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Original Articles
Short-term Effects of Ambient Air Pollution on Emergency Department Visits for Asthma: An Assessment of Effect Modification by Prior Allergic Disease History
Juhwan Noh, Jungwoo Sohn, Jaelim Cho, Seong-Kyung Cho, Yoon Jung Choi, Changsoo Kim, Dong Chun Shin
J Prev Med Public Health. 2016;49(5):329-341.   Published online September 8, 2016
DOI: https://doi.org/10.3961/jpmph.16.038
  • 9,507 View
  • 241 Download
  • 29 Crossref
AbstractAbstract PDFSupplementary Material
Objectives
The goal of this study was to investigate the short-term effect of ambient air pollution on emergency department (ED) visits in Seoul for asthma according to patients’ prior history of allergic diseases.
Methods
Data on ED visits from 2005 to 2009 were obtained from the Health Insurance Review and Assessment Service. To evaluate the risk of ED visits for asthma related to ambient air pollutants (carbon monoxide [CO], nitrogen dioxide [NO2], ozone [O3], sulfur dioxide [SO2], and particulate matter with an aerodynamic diameter <10 μm [PM10]), a generalized additive model with a Poisson distribution was used; a single-lag model and a cumulative-effect model (average concentration over the previous 1-7 days) were also explored. The percent increase and 95% confidence interval (CI) were calculated for each interquartile range (IQR) increment in the concentration of each air pollutant. Subgroup analyses were done by age, gender, the presence of allergic disease, and season.
Results
A total of 33 751 asthma attack cases were observed during the study period. The strongest association was a 9.6% increase (95% CI, 6.9% to 12.3%) in the risk of ED visits for asthma per IQR increase in O3 concentration. IQR changes in NO2 and PM10 concentrations were also significantly associated with ED visits in the cumulative lag 7 model. Among patients with a prior history of allergic rhinitis or atopic dermatitis, the risk of ED visits for asthma per IQR increase in PM10 concentration was higher (3.9%; 95% CI, 1.2% to 6.7%) than in patients with no such history.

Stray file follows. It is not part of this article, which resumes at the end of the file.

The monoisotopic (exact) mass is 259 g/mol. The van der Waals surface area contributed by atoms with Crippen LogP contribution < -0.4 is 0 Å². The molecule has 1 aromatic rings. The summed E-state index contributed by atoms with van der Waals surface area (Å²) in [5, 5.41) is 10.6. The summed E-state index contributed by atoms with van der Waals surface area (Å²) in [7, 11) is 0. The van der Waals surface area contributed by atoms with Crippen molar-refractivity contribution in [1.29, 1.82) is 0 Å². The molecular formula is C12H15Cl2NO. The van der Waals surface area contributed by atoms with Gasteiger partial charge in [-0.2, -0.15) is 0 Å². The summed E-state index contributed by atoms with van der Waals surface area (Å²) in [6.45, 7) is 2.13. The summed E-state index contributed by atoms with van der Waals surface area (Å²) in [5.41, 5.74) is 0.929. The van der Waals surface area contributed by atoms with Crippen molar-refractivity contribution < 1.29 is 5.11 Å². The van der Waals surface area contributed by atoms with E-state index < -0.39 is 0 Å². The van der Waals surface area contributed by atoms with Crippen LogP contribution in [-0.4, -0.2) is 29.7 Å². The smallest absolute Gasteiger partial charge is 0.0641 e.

Conclusions
Ambient air pollutants were positively associated with ED visits for asthma, especially among subjects with a prior history of allergic rhinitis or atopic dermatitis.
Summary

Citations

Citations to this article as recorded by  
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    Su Hwan Kim, Seong Pyo Kim, Jae‐In Song, Zio Kim, Jin Youp Kim, Hyung‐Jin Yoon
    Allergy.2023; 78(11): 3007.     CrossRef
  • Defining the Relationship between Daily Exposure to Particulate Matter and Hospital Visits by Psoriasis Patients
    Eun Hye Lee, Daesick Ryu, Nam-Soo Hong, Jun Young Kim, Kyung Duck Park, Weon Ju Lee, Seok-Jong Lee, Sang-Hyun Kim, Younghae Do, Yong Hyun Jang
    Annals of Dermatology.2022; 34(1): 40.     CrossRef
  • Review of Ground-Level Ozone Impact in Respiratory Health Deterioration for the Past Two Decades
    Angelo Roldão Soares, Carla Silva
    Atmosphere.2022; 13(3): 434.     CrossRef
  • Role of ambient air pollution in asthma spread among various population groups of Lahore City: a case study
    Rabia Aslam, Faiza Sharif, Mujtaba Baqar, Abdul-Sattar Nizami, Uzma Ashraf
    Environmental Science and Pollution Research.2022; 30(4): 8682.     CrossRef
  • Associations between Daily Ambient Air Pollution and Pulmonary Function, Asthma Symptom Occurrence, and Quick-Relief Inhaler Use among Asthma Patients
    Monika Ścibor, Bartosz Balcerzak, Andrzej Galbarczyk, Grazyna Jasienska